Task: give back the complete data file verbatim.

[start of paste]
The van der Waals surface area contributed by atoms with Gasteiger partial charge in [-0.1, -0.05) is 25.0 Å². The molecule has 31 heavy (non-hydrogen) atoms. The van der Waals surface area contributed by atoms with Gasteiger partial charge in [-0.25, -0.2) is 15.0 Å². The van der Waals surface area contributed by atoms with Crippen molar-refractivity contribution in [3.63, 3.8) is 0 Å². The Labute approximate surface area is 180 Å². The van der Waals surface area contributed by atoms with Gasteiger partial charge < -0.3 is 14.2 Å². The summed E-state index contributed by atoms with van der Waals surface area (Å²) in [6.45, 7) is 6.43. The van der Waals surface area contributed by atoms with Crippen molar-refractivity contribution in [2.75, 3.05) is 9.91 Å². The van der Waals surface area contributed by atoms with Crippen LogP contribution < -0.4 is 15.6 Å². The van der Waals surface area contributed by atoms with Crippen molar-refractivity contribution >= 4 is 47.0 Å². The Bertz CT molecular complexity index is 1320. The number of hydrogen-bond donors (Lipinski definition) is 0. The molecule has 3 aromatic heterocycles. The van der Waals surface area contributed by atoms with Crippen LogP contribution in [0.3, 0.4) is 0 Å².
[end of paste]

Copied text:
The van der Waals surface area contributed by atoms with Gasteiger partial charge in [-0.1, -0.05) is 25.0 Å². The molecule has 31 heavy (non-hydrogen) atoms. The van der Waals surface area contributed by atoms with Gasteiger partial charge in [-0.25, -0.2) is 15.0 Å². The van der Waals surface area contributed by atoms with Crippen molar-refractivity contribution in [3.63, 3.8) is 0 Å². The Labute approximate surface area is 180 Å². The van der Waals surface area contributed by atoms with Gasteiger partial charge < -0.3 is 14.2 Å². The summed E-state index contributed by atoms with van der Waals surface area (Å²) in [6.45, 7) is 6.43. The van der Waals surface area contributed by atoms with Crippen molar-refractivity contribution in [2.75, 3.05) is 9.91 Å². The van der Waals surface area contributed by atoms with Crippen LogP contribution < -0.4 is 15.6 Å². The van der Waals surface area contributed by atoms with Crippen molar-refractivity contribution >= 4 is 47.0 Å². The Bertz CT molecular complexity index is 1320. The number of hydrogen-bond donors (Lipinski definition) is 0. The molecule has 3 aromatic heterocycles. The van der Waals surface area contributed by atoms with Crippen LogP contribution in [0.3, 0.4) is 0 Å².